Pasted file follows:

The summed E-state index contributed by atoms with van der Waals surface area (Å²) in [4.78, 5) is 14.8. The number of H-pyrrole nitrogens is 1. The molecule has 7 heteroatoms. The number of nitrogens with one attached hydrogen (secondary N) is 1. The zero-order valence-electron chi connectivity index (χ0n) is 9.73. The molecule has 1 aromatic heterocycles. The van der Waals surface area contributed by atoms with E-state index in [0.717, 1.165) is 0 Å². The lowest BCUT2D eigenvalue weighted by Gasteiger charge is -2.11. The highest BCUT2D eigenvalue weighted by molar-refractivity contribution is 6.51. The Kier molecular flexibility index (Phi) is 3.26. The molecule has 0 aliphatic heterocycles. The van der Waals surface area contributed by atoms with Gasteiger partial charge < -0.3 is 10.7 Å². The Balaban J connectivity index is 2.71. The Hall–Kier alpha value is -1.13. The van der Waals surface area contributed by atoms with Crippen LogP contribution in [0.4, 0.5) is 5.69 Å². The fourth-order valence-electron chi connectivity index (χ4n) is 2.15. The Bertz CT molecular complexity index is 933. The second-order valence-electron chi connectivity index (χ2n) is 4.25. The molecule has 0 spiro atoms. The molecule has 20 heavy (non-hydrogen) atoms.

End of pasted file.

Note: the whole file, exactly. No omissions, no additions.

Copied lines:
The summed E-state index contributed by atoms with van der Waals surface area (Å²) in [4.78, 5) is 14.8. The number of H-pyrrole nitrogens is 1. The molecule has 7 heteroatoms. The number of nitrogens with one attached hydrogen (secondary N) is 1. The zero-order valence-electron chi connectivity index (χ0n) is 9.73. The molecule has 1 aromatic heterocycles. The van der Waals surface area contributed by atoms with E-state index in [0.717, 1.165) is 0 Å². The lowest BCUT2D eigenvalue weighted by Gasteiger charge is -2.11. The highest BCUT2D eigenvalue weighted by molar-refractivity contribution is 6.51. The Kier molecular flexibility index (Phi) is 3.26. The molecule has 0 aliphatic heterocycles. The van der Waals surface area contributed by atoms with Gasteiger partial charge < -0.3 is 10.7 Å². The Balaban J connectivity index is 2.71. The Hall–Kier alpha value is -1.13. The van der Waals surface area contributed by atoms with Crippen LogP contribution in [0.4, 0.5) is 5.69 Å². The fourth-order valence-electron chi connectivity index (χ4n) is 2.15. The Bertz CT molecular complexity index is 933. The second-order valence-electron chi connectivity index (χ2n) is 4.25. The molecule has 0 spiro atoms. The molecule has 20 heavy (non-hydrogen) atoms.